Thursday, February 27, 2014

February 26th – Exploring Lantau

People tell me that a failing memory is great thing for a world cruiser – you might have been to these ports before, but you can't remember anything about your last visit, so every experience is a new one. In a sure sign that old age is dimming our memories, we really can't remember if we'd visited the Big Buddha in Lantau when we first came to Hong Kong 15 years ago. I was fairly sure we'd been, but our visit today didn't spark any memories, so we probably haven't been there before (or my brain is finally going!).

We walked round to the Kowloon MTR station in the shadow of Hong Kong's tallest skyscraper, the enormous, 118-storey ICC building. This whole section of Kowloon has been built on reclaimed land and is still full of hammering pile-drivers and construction cranes, so it's a bit soulless, but I'm sure it will look great when it's finished.

From here, we caught the MTR to Tung Chung, where we had a choice of catching the cable car or the bus to the Big Buddha. In a decision not wholly unrelated to price, we decided that it was too misty to get the full value from the cable car, and so we opted for the much cheaper bus.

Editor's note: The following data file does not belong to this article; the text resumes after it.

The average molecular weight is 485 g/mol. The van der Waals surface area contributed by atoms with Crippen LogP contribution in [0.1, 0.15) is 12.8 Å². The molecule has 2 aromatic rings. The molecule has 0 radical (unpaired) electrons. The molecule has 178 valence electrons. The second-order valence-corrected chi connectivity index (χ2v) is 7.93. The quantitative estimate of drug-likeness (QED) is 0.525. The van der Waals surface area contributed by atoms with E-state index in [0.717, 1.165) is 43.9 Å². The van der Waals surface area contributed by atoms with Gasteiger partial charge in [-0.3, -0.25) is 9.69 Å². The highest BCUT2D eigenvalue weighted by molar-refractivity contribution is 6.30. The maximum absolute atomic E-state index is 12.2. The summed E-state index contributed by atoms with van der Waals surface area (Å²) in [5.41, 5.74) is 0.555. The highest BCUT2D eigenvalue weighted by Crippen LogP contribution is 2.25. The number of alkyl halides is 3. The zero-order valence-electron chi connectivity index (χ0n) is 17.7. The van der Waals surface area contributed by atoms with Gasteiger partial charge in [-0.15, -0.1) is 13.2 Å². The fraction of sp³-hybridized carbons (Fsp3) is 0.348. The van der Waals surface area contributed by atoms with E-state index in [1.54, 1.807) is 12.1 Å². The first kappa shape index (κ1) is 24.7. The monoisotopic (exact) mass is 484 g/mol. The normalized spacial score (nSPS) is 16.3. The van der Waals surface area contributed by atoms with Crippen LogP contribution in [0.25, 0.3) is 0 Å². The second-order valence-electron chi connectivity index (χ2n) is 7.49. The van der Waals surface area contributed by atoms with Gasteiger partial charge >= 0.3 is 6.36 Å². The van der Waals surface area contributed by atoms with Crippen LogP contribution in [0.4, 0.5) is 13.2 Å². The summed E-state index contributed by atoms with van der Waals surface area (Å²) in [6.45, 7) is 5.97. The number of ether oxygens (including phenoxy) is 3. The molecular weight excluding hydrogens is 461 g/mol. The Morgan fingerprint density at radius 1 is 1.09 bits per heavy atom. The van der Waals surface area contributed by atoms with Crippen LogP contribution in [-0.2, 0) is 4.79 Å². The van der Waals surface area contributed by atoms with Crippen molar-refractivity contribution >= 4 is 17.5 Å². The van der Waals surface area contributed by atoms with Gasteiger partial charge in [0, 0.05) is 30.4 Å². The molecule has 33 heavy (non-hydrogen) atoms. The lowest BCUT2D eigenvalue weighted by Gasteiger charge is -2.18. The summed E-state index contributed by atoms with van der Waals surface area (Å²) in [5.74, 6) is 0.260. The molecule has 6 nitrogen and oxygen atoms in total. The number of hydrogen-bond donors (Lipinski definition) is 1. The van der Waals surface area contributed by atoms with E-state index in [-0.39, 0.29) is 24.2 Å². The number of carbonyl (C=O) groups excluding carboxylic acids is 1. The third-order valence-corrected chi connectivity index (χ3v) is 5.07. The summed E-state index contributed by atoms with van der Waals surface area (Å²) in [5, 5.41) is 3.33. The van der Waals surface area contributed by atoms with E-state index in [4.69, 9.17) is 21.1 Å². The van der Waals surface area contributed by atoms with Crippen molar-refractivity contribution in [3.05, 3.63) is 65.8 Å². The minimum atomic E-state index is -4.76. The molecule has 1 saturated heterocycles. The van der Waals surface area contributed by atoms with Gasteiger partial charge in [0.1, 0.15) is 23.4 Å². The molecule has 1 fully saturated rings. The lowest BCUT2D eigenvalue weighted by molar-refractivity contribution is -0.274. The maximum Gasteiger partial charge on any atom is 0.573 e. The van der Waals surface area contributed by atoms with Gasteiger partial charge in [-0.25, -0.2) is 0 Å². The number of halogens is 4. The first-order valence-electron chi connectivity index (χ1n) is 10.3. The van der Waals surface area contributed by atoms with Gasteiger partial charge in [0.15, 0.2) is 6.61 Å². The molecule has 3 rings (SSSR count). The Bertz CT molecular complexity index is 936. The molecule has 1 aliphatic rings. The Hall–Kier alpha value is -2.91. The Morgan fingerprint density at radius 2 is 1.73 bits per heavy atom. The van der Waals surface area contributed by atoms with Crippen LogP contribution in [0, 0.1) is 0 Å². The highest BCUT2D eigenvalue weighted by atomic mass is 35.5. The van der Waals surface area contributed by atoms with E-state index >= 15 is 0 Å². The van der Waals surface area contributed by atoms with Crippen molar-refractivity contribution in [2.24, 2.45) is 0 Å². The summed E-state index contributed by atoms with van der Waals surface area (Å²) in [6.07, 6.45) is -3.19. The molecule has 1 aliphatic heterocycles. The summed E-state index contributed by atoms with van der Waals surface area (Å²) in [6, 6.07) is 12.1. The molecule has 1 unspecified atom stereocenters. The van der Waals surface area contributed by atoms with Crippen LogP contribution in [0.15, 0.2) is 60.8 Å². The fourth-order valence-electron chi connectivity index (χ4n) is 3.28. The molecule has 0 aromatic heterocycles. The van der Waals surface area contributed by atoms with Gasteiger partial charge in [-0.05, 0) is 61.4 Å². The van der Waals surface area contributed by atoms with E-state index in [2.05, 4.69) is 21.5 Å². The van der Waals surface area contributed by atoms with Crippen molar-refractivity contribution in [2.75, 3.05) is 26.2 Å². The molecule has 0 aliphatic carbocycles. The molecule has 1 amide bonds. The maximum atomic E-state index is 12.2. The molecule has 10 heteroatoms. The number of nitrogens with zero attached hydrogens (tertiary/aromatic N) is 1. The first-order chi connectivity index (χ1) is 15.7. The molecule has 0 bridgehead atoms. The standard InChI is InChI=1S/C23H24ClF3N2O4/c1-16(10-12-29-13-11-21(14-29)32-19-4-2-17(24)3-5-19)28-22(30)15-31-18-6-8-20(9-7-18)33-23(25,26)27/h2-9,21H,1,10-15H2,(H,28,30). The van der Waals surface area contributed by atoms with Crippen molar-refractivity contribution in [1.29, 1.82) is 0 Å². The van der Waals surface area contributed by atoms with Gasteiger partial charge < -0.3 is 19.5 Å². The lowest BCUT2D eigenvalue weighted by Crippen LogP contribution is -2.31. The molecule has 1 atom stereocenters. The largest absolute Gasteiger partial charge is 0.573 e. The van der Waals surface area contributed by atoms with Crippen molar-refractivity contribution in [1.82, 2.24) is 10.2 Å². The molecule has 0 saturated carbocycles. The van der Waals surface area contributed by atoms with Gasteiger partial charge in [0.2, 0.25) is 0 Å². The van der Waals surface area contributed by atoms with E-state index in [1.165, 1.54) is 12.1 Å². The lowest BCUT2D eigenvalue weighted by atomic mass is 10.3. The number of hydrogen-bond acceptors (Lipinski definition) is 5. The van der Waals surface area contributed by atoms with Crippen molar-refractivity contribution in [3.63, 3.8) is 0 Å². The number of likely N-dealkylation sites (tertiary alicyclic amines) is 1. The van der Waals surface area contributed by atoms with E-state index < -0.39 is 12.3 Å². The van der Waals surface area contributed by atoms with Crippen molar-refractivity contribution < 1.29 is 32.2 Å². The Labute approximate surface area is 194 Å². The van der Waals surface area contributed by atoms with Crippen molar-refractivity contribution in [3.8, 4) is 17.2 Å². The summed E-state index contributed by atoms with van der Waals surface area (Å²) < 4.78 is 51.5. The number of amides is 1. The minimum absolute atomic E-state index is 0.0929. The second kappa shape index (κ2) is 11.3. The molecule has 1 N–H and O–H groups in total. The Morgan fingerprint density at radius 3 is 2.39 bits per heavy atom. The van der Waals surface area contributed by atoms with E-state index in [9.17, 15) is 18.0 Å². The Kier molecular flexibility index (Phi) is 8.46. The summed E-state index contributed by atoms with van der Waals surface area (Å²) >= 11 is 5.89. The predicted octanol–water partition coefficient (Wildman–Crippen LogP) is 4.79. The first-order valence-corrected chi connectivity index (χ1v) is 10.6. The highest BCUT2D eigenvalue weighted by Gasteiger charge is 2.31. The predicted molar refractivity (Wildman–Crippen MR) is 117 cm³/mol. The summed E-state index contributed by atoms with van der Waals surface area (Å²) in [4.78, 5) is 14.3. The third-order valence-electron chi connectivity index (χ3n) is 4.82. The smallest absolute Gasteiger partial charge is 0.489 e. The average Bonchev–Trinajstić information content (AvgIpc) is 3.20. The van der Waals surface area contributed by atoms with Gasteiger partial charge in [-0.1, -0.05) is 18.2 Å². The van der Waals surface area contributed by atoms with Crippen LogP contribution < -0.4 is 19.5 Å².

We bounced around the steep, winding streets of Lantau, and the bus finally came to a halt. We asked the driver if it was far to the Big Buddha –his reply was "Bus, ten minutes here". Did that mean, the bus was stopping for 10 minutes, or was it a 10 minute walk from here? He kept repeating "Bus, ten minutes here", until we finally worked out he was saying "Bus terminates here". We got off and caught our first glimpse of a fairly obviously huge Big Buddha looming over proceedings – he must have thought we were idiots.

So, the Big Buddha lived up to its name (being Big and being a Buddha), but you had to climb a long line of steps to get up to it – easier said than done with my hips both aching after yesterday's trek up and down the Peak. From this vantage point, under the peaceful gaze of the contented Buddha, there were some great views over the island below us.

From here, we caught the bus to the fishing village at Tai O – we didn't really know what to expect from a place that billed itself as the fish-drying capital of Hong Kong, but the quiet rural atmosphere felt like a world away from the bustling streets of Hong Kong. As you'd expect, the smell was pretty whiffy at times, while some of the dried seafood looked fairly inedible, but it was an interesting place to explore. Was all Hong Kong like this before big business took over after the war?

Just to confirm how much the territory has moved on from its rural past, before we headed back to Kowloon, we visited a huge outlet mall at Tung Chung – we didn't buy much because even the discounted prices in Hong Kong aren't that cheap.

That evening, our stay in Hong Kong ended the perfect way, gliding past the amazing skyline at night, its buildings lit up like Christmas trees. Hong Kong is looking as good as ever.